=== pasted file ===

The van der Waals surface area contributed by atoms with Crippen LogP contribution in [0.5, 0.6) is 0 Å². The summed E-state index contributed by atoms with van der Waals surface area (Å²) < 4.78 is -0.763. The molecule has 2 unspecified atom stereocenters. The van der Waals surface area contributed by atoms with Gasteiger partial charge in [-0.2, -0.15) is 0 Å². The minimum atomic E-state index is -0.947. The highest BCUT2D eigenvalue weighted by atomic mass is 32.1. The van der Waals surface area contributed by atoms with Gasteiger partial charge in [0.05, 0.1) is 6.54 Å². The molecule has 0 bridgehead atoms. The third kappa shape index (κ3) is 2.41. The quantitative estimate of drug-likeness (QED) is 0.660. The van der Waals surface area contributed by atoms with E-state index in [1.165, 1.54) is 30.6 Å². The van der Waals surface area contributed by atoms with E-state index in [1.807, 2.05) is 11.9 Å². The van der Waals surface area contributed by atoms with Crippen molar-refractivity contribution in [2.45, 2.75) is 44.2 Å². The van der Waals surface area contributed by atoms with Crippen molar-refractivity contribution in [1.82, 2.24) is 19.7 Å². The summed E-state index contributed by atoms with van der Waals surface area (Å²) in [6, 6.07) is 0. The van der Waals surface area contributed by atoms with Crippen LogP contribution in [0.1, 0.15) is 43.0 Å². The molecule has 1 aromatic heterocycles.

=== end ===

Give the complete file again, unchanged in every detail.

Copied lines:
The van der Waals surface area contributed by atoms with Crippen LogP contribution in [0.5, 0.6) is 0 Å². The summed E-state index contributed by atoms with van der Waals surface area (Å²) < 4.78 is -0.763. The molecule has 2 unspecified atom stereocenters. The van der Waals surface area contributed by atoms with Gasteiger partial charge in [-0.2, -0.15) is 0 Å². The minimum atomic E-state index is -0.947. The highest BCUT2D eigenvalue weighted by atomic mass is 32.1. The van der Waals surface area contributed by atoms with Gasteiger partial charge in [0.05, 0.1) is 6.54 Å². The molecule has 0 bridgehead atoms. The third kappa shape index (κ3) is 2.41. The quantitative estimate of drug-likeness (QED) is 0.660. The van der Waals surface area contributed by atoms with E-state index in [1.165, 1.54) is 30.6 Å². The van der Waals surface area contributed by atoms with E-state index in [1.807, 2.05) is 11.9 Å². The van der Waals surface area contributed by atoms with Crippen molar-refractivity contribution in [2.45, 2.75) is 44.2 Å². The van der Waals surface area contributed by atoms with Crippen molar-refractivity contribution in [1.82, 2.24) is 19.7 Å². The summed E-state index contributed by atoms with van der Waals surface area (Å²) in [6, 6.07) is 0. The van der Waals surface area contributed by atoms with Crippen LogP contribution in [0.1, 0.15) is 43.0 Å². The molecule has 1 aromatic heterocycles.